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A picture-perfect Olympics

For NBC's Levy, images everything

Those who watched NBC's coverage of the Athens Games -- and that's 200 million viewers, representing 85 percent of US households -- have their personal "Olympic Moments."

For many, the enduring images will be the spectacular photography that NBC used to take us to Greece at the start of each telecast, whether it was on NBC, NBCHD, Bravo, CNBC, MSNBC, USA, or Telemundo.

"A lot of people like to say I've got the greatest job in the world," said Mark Levy, creative director of NBC's Olympic production team, who worked his third Olympiad. "Our mandate is to visit the host country, capture it on film, bring it back, then use those images to send our viewers off to the Games every night."

Whereas Olympic broadcasters look at the clock, the statistics, and the competitive venues, Levy is in charge of the arts-and-crafts shop. He's looking for the visual moments, "the ones that strike an emotional chord," he said, "that `wow' moment of desolation or exultation. That's why people tune into the Games."

And they did tune in.

NBC's nightly prime time average of 24.6 million viewers was up 14 percent from Sydney's 21.5 million. The rating showed an increase of 9 percent, to 15.0, with a 26 share, up from Sydney's 13.8 rating and 24 share.

The Games also gave NBC a predictable nightly victory in prime time, topping the combined household ratings of ABC, CBS, and Fox by 37 percent (15.2-11.0). That didn't always hold true in Boston, however. On Friday night, the Sox-Tigers game on Channel 4 outrated the Olympics, 11.9-9.8. On Saturday, both Patriots-Panthers (12.1) and Sox-Tigers (9.0) outdid Olympics (7.4) head-to-head.

Since May 2003, Levy has made six trips to Greece.

"On the ground, we get all the pictures tourists would love to take but can't," he said. "We can use tripods and jibs [boom arms] to get the right angles." Not to mention getting inside the ropes or on top of nearby buildings.

"All the other NBC people here a year before the Games were doing technical jobs. They kept telling us we had the best hours." Sure. Levy's crew would be off before sunrise. "The best light is two hours after the sun comes up and two hours before sunset," he said. "Those are the golden hours."

It was the aerial shots that grabbed the viewer, the ones taken during those golden hours. And it was great work for a local aviator. "The kind of flying we require is a welcome change for a pilot who normally is doing corporate or tourist flights," said Levy.

And what kind of flying is that?

"We want those shots when you're flying along the ocean surface and an island rises up in front of you, or you come around the edge of a cliff and see a spectacular building."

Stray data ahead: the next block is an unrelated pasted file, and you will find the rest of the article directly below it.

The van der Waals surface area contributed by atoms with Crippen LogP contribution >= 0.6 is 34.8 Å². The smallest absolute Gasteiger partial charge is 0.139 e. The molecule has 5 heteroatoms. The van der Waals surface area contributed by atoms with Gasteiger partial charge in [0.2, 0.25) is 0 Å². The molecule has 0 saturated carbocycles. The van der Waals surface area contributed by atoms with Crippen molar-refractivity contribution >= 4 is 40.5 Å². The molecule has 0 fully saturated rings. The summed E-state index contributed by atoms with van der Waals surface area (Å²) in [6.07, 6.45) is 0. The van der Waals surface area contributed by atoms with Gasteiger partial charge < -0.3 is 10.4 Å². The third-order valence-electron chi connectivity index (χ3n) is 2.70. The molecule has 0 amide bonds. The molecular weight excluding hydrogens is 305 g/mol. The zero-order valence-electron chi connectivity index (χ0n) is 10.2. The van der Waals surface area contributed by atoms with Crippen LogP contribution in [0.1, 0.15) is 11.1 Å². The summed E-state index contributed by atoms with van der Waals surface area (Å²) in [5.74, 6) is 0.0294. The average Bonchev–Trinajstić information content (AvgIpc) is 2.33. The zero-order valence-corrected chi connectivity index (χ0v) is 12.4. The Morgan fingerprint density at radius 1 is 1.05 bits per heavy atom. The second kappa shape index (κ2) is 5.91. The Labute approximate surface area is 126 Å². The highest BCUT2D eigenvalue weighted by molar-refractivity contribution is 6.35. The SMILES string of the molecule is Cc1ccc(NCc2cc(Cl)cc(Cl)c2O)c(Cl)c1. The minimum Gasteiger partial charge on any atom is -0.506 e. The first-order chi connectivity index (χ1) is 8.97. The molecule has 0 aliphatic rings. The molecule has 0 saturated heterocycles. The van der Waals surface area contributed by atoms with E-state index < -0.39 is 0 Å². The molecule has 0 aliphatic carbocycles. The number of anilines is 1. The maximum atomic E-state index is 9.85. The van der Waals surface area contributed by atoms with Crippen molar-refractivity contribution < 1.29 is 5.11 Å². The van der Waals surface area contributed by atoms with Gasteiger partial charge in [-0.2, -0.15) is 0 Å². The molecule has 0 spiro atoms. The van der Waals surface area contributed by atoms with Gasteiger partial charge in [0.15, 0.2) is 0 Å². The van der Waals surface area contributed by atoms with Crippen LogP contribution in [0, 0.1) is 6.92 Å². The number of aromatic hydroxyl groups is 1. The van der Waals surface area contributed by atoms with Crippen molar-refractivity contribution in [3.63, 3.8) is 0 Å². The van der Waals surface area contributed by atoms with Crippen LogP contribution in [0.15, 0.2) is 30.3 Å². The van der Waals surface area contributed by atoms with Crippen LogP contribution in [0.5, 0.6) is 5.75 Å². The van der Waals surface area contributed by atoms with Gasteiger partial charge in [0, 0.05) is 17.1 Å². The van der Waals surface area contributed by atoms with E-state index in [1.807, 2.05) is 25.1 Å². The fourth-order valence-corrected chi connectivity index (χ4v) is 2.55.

This fall, Levy will turn his attention to Turin, site of the 2006 Winter Games. "We'll shoot aerials starting this December," said Levy. "`We want to bank a certain amount of footage. There's always the chance they might have a snowless winter and that would leave us with nothing in the can."

Levy won an Emmy (one of his 10) for the opening scenes from Sydney. Two years later, Brian Brown, who wrote the text for the Athens opening that was read so eloquently by James Earl Jones, won for his writing for the Salt Lake City Games. Don't be surprised to see another Emmy heading their way next spring.

As the Athens Games wound down, Levy and his crew of 25 were updating the graphics packages. They were adding winners such as Paul Hamm, Carly Patterson, and Justin Gatlin into NBC's Olympic history, and creating the highlights and credits packages that ran for 12 minutes following Sunday closing ceremonies.

Call it their final Olympic moment.

To be charitable

It's amazing to see the annual transformation of WEEI's cynical on-air personalities into ultimate fund-raisers for the station's Jimmy Fund Radiothon. Last Friday's third event got off to a strong start during morning drive when "Saturday Night Live" personality Seth Meyers called John Dennis and Gerry Callahan and donated the $100,000 he won in a celebrity poker tournament. In afternoon drive, Red Sox partners Mike Gordon and Ben Cammarata volunteered to match up to $110,000 if the "Big Show" crew could raise that between 4-6 p.m. The show's listeners came through, and so did the Sox poohbahs, pushing the grand total past $1 million. As the midnight hour neared, the $1.5 million mark was in sight, then reached. Said WEEI program director Jason Wolfe, "Dale Arnold spoke for all of us when he said, `If everyone who listens to this station could visit the Jimmy Fund clinic just once, we'd raise so much money that Dana-Farber would never have to fund-raise again." Said Arnold: "I only cried four times during the show. It's my favorite day of the year." As of yesterday afternoon the total raised was $1.55 million with, said Wolfe, "a check from George Steinbrenner in the mail." . . . The Patriots are on their "regular-season" schedule this week. They play the Jaguars Thursday (Channel 5, 6:45 p.m.) in their final exhibition game, then open the season next week on a Thursday night edition of "Monday Night Football" against the Colts. The Jaguars game is part of a big week for Channel 5, which has "Golf Fever" specials tonight and Friday on "Chronicle" looking ahead to ABC's coverage of the Deutsche Bank Championship Sunday and Monday. USA has golf coverage Friday (5-7 p.m.) and Saturday (3-6 p.m.) . . . USA is in US Open tennis mode, with daily coverage from 11 a.m.-5 p.m. and nightly sessions from 7-11 p.m. CBS (Channel 4) jumps in from 11 a.m.-6 p.m. Saturday, Sunday, and Monday . . . Pedro Martinez will be an in-studio guest on NESN's postgame show following tonight's Sox-Angels series opener.

Bill Griffith's e-mail address is  

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